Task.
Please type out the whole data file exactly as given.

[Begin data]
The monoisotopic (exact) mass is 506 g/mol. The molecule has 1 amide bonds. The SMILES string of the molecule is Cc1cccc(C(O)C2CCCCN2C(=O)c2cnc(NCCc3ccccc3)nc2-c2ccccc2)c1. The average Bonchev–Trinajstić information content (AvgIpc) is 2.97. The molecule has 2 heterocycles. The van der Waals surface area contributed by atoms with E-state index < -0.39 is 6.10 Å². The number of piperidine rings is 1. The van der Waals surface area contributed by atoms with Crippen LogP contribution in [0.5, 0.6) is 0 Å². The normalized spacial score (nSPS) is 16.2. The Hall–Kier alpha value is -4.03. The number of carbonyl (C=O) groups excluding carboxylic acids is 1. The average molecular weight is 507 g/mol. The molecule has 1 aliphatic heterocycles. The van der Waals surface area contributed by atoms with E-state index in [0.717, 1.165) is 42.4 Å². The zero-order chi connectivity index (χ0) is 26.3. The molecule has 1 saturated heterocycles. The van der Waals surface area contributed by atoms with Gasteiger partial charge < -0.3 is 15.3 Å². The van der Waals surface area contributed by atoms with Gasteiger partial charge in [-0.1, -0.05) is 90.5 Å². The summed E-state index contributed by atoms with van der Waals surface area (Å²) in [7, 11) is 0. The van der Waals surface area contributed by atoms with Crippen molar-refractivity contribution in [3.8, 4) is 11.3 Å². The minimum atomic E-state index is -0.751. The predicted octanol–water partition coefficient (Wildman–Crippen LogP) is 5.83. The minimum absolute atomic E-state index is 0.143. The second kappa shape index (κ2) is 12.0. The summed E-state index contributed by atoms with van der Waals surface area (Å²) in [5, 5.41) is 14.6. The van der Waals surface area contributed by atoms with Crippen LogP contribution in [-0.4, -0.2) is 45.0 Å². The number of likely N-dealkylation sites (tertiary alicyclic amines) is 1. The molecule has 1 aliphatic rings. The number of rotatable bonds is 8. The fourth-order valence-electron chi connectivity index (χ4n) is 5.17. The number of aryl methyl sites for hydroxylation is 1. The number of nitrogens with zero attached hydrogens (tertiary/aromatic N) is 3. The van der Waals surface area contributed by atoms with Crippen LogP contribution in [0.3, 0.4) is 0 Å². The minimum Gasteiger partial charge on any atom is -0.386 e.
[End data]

The monoisotopic (exact) mass is 506 g/mol. The molecule has 1 amide bonds. The SMILES string of the molecule is Cc1cccc(C(O)C2CCCCN2C(=O)c2cnc(NCCc3ccccc3)nc2-c2ccccc2)c1. The average Bonchev–Trinajstić information content (AvgIpc) is 2.97. The molecule has 2 heterocycles. The van der Waals surface area contributed by atoms with E-state index < -0.39 is 6.10 Å². The number of piperidine rings is 1. The van der Waals surface area contributed by atoms with Crippen LogP contribution in [0.5, 0.6) is 0 Å². The normalized spacial score (nSPS) is 16.2. The Hall–Kier alpha value is -4.03. The number of carbonyl (C=O) groups excluding carboxylic acids is 1. The average molecular weight is 507 g/mol. The molecule has 1 aliphatic heterocycles. The van der Waals surface area contributed by atoms with E-state index in [0.717, 1.165) is 42.4 Å². The zero-order chi connectivity index (χ0) is 26.3. The molecule has 1 saturated heterocycles. The van der Waals surface area contributed by atoms with Gasteiger partial charge < -0.3 is 15.3 Å². The van der Waals surface area contributed by atoms with Gasteiger partial charge in [-0.1, -0.05) is 90.5 Å². The summed E-state index contributed by atoms with van der Waals surface area (Å²) in [7, 11) is 0. The van der Waals surface area contributed by atoms with Crippen molar-refractivity contribution in [3.8, 4) is 11.3 Å². The minimum atomic E-state index is -0.751. The predicted octanol–water partition coefficient (Wildman–Crippen LogP) is 5.83. The minimum absolute atomic E-state index is 0.143. The second kappa shape index (κ2) is 12.0. The summed E-state index contributed by atoms with van der Waals surface area (Å²) in [5, 5.41) is 14.6. The van der Waals surface area contributed by atoms with Crippen LogP contribution in [-0.4, -0.2) is 45.0 Å². The number of likely N-dealkylation sites (tertiary alicyclic amines) is 1. The molecule has 1 aliphatic rings. The number of rotatable bonds is 8. The fourth-order valence-electron chi connectivity index (χ4n) is 5.17. The number of aryl methyl sites for hydroxylation is 1. The number of nitrogens with zero attached hydrogens (tertiary/aromatic N) is 3. The van der Waals surface area contributed by atoms with Crippen LogP contribution in [0.3, 0.4) is 0 Å². The minimum Gasteiger partial charge on any atom is -0.386 e.